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There's a right way and a wrong way to spill your guts. Here are some guidelines about biblical confession.
In a rush to unburden his heart, John released a torrent of painful information to his wife. JoAnn, deeply wounded and betrayed, exploded and ran from the room sobbing, "I never want to see you again!"
Confessing sins, especially when they involve broken covenant or violated trust, can be very devastating to the person hearing the information for the first time. There is no clear scriptural procedure to lead us through this dangerous minefield. But there are some principles that will help in the process.
Be honest with yourself. Have you yourself acknowledged your sin? Pastoral counselor David Seamands says you cannot confess to God what you will not first admit to yourself.
Scrutinize your motives. Ensure that by the grace of God you are sincerely humbling yourself. Make sure you are not engaging in a blame game, shifting responsibility for your behavior to someone else's failure. ("I'm sorry I did this, but you never ... .")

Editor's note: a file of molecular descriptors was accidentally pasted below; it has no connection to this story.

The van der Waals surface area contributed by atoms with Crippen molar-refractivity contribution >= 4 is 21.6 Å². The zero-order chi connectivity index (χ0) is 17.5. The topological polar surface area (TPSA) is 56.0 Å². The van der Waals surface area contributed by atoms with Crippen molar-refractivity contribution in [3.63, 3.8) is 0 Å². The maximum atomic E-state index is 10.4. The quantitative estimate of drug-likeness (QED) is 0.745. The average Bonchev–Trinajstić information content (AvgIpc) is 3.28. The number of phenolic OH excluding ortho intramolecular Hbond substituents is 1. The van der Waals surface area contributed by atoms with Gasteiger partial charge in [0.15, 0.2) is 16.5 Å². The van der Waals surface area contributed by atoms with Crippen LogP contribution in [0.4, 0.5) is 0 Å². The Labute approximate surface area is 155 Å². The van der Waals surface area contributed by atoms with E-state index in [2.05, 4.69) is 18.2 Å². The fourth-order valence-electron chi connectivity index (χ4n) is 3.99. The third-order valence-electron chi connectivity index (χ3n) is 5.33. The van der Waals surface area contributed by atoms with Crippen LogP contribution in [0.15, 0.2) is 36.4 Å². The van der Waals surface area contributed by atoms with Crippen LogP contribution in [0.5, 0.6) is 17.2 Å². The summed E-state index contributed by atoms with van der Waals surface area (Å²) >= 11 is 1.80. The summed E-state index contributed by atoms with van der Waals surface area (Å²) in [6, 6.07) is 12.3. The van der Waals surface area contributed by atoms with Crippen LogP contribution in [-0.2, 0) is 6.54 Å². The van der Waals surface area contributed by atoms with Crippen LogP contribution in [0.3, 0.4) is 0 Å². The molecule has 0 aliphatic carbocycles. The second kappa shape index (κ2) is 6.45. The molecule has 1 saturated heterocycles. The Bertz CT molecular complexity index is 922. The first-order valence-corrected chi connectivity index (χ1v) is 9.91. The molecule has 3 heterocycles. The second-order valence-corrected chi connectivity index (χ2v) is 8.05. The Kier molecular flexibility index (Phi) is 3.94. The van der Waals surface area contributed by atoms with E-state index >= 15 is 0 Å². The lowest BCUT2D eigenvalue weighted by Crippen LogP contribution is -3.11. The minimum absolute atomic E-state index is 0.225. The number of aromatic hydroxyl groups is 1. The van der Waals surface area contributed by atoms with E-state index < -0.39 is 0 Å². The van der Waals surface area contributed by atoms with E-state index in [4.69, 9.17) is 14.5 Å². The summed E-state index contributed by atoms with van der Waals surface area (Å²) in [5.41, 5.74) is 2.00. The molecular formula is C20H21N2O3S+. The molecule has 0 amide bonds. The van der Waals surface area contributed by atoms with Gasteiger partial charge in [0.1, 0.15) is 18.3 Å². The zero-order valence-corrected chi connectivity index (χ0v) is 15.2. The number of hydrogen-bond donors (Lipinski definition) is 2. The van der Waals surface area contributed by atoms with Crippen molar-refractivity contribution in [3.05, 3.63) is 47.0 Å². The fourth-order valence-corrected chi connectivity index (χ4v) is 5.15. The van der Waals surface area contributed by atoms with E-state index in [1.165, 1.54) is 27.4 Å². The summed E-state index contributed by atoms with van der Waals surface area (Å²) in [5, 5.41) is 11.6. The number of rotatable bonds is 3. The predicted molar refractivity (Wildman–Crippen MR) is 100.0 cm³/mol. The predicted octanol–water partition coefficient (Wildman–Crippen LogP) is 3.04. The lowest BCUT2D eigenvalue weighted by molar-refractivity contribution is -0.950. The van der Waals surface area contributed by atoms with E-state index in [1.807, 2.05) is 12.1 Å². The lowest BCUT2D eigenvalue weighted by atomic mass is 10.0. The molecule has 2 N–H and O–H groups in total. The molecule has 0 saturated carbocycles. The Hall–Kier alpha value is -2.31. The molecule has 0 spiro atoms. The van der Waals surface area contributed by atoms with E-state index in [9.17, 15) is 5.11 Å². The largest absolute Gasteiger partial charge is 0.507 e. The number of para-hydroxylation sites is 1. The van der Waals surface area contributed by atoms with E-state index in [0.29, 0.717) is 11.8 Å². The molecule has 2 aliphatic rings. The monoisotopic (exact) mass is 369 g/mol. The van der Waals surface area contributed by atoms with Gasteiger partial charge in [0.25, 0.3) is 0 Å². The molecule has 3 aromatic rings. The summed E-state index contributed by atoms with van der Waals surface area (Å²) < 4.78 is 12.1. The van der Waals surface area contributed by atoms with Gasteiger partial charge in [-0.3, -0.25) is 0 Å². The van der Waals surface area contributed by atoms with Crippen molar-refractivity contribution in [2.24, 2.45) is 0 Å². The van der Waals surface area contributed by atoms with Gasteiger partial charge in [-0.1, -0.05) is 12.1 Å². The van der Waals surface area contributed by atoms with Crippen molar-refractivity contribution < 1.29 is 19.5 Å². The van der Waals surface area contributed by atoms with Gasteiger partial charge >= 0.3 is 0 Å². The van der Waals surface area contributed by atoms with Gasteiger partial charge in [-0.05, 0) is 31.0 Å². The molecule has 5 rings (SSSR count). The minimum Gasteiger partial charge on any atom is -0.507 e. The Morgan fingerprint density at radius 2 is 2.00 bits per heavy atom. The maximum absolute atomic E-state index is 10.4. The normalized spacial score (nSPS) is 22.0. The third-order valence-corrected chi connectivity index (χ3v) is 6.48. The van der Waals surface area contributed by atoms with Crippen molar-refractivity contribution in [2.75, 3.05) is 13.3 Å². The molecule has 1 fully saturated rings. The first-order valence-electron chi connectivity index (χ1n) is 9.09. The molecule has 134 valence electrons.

Ask God for wisdom. He stands ready to give it. We have His promise in James 1:5: "If any of you lacks wisdom, he should ask God, who gives generously to all without finding fault, and it will be given to him" (NIV).
Consider the "load." Bible teacher Jack Frost says you should never drive a 10-ton truck over a 5-ton bridge. Is the person you're confessing to strong enough to bear the weight of what you are about to disclose?
Seek godly counsel. If you think you need this, get it first. A trusted pastor or experienced counselor can be enlisted to hear your confession and advise you how to approach the one you have wronged.
An excellent secular book that deals with this subject is Disclosing Secrets: When, to Whom, and How Much to Reveal (Gentle Path Press). The authors, Deborah Corley and Jennifer Schneider, have researched the effects of disclosure on relationships.
They write: "Despite the sense of pain and loss, enough good had come out of the process that the majority said they would recommend disclosure to other couples."
Harvey Brown Jr. is president of Impact Ministries in Wilmore, Kentucky. He is featured on a new DVD, Living in the Freedom Christ Gives: Finding Healing and Wholeness in a Sexually Broken World. It is available at www.impactministries.org.
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